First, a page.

Obama’s China trip
20 November 2009
At the beginning of his eight-day tour of Asia, President Obama declared himself the “first Pacific president” and announced that his trip would reassert American leadership in the region. For US imperialism, maintaining its dominant position in a part of the globe that accounts for half of world gross domestic product is a life-and-death question.
In the event, the trip, most importantly Obama’s three-day visit to China, only highlighted the pronounced decline in the world position of the United States and the fact that leaders in Asia and elsewhere are increasingly cognizant of this momentous fact. The shifting tectonics of world relations, accelerated by a global economic crisis that erupted in the US, have imparted to world affairs a degree of instability and tension without precedent since World War II.
Beneath the diplomatic niceties of presidential summitry in Japan, Singapore and China, the growth of conflicts over trade, currencies and economic influence made themselves felt, at times in unusually blunt ways.
America has emerged from the first stages of the current economic crisis further weakened in relation to its emerging challengers, most notably China. This is most poignantly symbolized by the fact that Washington’s chief economic lever for asserting its interests is the threat to its rivals posed by its policy of allowing the dollar to slide. By thereby cheapening its exports and making the imports of competing nations more expensive, and threatening the vast dollar holdings of China, Japan and India, the US is attempting to leverage its long-term decline into a means of offloading its crisis onto other economies.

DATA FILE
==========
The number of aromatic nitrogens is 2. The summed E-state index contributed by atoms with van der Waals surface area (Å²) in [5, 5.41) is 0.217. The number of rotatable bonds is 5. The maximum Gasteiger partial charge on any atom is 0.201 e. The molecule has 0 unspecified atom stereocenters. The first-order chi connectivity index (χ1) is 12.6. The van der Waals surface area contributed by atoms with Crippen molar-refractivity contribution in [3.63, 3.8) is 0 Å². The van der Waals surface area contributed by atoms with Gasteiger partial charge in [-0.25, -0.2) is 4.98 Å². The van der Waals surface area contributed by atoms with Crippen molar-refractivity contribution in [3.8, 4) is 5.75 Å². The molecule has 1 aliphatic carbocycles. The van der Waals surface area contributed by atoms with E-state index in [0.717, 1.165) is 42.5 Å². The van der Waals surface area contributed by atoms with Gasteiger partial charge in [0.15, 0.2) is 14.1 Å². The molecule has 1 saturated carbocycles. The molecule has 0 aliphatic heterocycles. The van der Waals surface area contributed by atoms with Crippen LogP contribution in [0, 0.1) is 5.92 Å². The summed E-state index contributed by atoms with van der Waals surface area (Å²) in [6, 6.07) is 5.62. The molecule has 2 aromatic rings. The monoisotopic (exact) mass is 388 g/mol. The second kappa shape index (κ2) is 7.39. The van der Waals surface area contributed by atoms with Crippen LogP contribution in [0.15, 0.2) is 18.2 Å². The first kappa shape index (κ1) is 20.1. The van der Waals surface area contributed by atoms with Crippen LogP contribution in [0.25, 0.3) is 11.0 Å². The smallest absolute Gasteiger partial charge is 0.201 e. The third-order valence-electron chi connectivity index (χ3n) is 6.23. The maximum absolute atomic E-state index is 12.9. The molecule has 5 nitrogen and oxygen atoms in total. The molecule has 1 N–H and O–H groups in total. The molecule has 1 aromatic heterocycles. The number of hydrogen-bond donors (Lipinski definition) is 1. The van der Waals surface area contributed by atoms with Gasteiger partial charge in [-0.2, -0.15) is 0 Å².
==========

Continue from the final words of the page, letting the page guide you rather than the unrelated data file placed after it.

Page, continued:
In so doing, it is only further undermining world confidence in the dollar and in American capitalism itself.
Among the raft of commentaries on the starkly changed position of the US vis-a-vis China was a November 15 article in the New York Times that began: “When President Obama visits China for the first time on Sunday, he will, in many ways, be assuming the role of profligate spender coming to pay his respects to his banker.
“That stark fact—China is the largest foreign lender to the United States—has changed the core of the relationship between the United States and the only country with a reasonable chance of challenging its status as the world’s sole superpower.”
Another variation on the same theme was an editorial in the November 14 Financial Times that began: “When Mr. Obama visits Asia, he does so as the head of state of a battered superpower. No better symptom of US frailty can be found than the dollar—the currency in which Asians have invested so much of their people’s hard-earned wealth. But Mr. Obama can only grin and ask his hosts to bear it.”
The Wall Street Journal placed greater emphasis on the provocative and aggressive nature of US monetary policy, noting that “the Obama administration seems to be trotting out an updated if more subtle version of Nixon-era Treasury Secretary John Connally’s famous quip that the dollar may be ‘our currency’ but it’s ‘your problem.’”
Indeed, the change since Nixon became the first US president to visit China is instructive. In 1972, the US, although already in decline, was still the world’s dominant industrial power and biggest creditor.
Even more notable is the change since President Clinton held court in Beijing just eleven years ago. Already by then the world’s biggest debtor nation, the United States, as the Washington Post put it on November 18, “was still basking in its position as the Cold War victor and the world’s sole superpower.” China was then “the seventh-biggest holder of US Treasury securities. Today, China is the nation’s biggest creditor and its trade with the United States has grown sevenfold.”
This time around, Obama’s mission was to convince nations in East and Southeast Asia that they could rely on the US as a counterweight to the growing economic, political and potential military power of China, which next year will become the second largest economy after the US, surpassing Japan.
At the Asia-Pacific Economic Cooperation summit and the Association of Southeast Asian Nations meeting in Singapore, Obama sought to prevent the US from being frozen out of an emerging Asian trade bloc over which China is poised to exert the dominant influence.